New charter school will be in Fruitland’s Olde School

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Submitted information, The Argus Observer

FRUITLAND — Treasure Valley Classical Academy, a public charter school offering a classical education devoted to teaching classical liberal arts and sciences, as well as instruction in principles of moral character and virtue, announced it will open in Fruitland for the 2019-20 school year. The tuition-free school will begin with grades kindergarten through sixth. The plans are to add a grade every subsequent year, eventually expanding to offer all grades through 12.

Founded by a group of Treasure Valley-area citizens, the academy is a member of the Hillsdale College Barney Charter School Initiative. Hills-dale College will assist the school in creating and implementing a challenging and engaging academic program, and providing the curriculum design and teacher training that will serve as the foundation for a liberal and civic education.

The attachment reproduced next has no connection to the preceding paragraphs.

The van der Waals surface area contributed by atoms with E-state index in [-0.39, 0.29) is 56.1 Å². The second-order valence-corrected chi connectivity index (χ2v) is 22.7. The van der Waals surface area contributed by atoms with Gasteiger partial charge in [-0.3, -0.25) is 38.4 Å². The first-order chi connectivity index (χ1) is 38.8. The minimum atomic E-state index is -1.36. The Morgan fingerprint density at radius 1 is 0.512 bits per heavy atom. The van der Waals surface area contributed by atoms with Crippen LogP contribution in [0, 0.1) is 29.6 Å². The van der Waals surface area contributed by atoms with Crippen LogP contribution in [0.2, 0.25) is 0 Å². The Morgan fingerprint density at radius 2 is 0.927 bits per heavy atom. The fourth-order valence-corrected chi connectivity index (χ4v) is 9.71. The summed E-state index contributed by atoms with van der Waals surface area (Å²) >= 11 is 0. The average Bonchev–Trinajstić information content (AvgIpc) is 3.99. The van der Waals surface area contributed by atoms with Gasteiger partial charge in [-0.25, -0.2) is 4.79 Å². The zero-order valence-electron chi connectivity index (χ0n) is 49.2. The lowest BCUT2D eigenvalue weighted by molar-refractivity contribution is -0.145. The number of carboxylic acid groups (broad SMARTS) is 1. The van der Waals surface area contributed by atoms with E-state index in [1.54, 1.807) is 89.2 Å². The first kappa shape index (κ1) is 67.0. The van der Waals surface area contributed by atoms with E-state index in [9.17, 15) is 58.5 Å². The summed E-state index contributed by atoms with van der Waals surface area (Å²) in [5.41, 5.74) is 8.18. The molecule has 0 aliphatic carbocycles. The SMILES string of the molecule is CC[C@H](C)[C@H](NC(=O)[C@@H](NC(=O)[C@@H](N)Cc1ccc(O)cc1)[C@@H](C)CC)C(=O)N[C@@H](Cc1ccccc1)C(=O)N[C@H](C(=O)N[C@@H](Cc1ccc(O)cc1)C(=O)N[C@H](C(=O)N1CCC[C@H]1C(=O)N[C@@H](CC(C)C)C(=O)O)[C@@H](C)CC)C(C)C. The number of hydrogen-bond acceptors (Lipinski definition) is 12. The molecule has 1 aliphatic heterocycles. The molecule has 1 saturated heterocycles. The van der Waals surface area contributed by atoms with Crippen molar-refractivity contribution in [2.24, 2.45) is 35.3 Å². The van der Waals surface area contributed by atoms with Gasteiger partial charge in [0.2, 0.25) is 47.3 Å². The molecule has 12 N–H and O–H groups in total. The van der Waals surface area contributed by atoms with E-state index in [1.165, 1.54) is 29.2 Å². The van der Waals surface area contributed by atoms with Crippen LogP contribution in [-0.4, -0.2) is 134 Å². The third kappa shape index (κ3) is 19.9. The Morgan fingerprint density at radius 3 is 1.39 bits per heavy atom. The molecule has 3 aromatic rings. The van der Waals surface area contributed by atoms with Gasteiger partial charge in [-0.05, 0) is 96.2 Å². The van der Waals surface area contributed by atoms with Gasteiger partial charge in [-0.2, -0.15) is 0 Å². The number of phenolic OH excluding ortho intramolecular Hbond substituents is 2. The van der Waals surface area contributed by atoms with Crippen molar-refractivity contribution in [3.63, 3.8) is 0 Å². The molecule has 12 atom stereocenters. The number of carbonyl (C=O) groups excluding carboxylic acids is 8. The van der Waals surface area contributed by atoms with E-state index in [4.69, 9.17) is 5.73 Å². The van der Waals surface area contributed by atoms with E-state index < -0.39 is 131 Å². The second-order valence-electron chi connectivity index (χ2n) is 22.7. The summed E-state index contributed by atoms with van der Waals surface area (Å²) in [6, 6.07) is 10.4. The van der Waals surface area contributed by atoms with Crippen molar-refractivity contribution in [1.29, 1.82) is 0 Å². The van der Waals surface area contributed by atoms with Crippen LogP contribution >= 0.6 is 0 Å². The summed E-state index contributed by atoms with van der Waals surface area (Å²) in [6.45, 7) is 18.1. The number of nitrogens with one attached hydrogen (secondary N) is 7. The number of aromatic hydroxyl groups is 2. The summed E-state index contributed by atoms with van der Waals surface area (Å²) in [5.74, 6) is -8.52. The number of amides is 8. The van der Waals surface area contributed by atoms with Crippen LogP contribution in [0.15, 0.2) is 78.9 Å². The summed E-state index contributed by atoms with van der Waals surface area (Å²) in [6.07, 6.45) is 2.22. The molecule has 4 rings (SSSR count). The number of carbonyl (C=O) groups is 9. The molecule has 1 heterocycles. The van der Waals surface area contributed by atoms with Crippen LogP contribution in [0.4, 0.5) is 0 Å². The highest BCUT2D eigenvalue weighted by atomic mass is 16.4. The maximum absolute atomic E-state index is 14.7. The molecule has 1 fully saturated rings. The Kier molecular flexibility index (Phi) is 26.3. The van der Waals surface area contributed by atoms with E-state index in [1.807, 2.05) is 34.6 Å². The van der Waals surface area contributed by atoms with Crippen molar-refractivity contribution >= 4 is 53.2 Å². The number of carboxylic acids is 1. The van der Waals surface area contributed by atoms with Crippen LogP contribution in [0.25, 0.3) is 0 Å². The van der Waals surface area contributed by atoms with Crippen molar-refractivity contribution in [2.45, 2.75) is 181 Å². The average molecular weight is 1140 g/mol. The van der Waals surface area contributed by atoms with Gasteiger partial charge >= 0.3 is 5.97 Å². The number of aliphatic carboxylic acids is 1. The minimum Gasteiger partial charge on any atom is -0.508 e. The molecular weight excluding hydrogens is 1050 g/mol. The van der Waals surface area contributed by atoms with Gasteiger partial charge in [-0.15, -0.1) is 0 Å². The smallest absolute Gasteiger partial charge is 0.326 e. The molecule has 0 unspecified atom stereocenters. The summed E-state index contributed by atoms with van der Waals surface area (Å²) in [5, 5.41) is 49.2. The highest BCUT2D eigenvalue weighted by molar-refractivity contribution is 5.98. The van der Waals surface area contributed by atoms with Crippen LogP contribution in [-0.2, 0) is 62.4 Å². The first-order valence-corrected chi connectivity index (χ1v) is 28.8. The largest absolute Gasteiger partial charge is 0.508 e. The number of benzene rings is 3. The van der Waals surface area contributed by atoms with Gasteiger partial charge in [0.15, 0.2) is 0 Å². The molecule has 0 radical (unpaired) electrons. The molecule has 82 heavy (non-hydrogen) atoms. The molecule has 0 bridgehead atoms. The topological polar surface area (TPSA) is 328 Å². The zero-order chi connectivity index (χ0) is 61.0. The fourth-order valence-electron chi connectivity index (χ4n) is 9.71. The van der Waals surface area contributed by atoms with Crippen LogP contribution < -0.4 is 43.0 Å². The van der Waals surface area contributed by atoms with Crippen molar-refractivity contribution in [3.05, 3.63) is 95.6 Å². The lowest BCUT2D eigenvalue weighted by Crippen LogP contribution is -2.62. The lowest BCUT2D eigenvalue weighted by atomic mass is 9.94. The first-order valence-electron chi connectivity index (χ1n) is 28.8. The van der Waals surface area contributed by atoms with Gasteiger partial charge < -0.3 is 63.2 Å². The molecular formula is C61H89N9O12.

“We firmly believe the basis for an exceptional public education begins with a focus on the classical liberal arts and sciences,” said Ronda Baines, board president of the academy, in a news release. “For that reason, we know Treasure Valley citizens will be receptive to this world-class educational option. Developed by Hillsdale College, the Barney Charter School Initiative learning model has already seen substantial success throughout the United States and we look forward to achieving similar results for the children of this area.”

The aim of classical education model empowers students to go beyond critical thinking skills and focuses on core disciplines of math, science, history and language arts, followed by attention to music, art and foreign languages. Each of these disciplines is taught with an emphasis on the history and traditions of American citizens as the inheritors of Western Civilization.

The school will be located in the Olde School building at 500 S.W. Third St. in Fruitland. The building will undergo an extensive $4.2 million renovation between now and the beginning of the 2019-20 school year. It was preserved over the years through community support and a local nonprofit foundation. It will now once again open its doors to students, symbolizing a historical connection to the community’s past.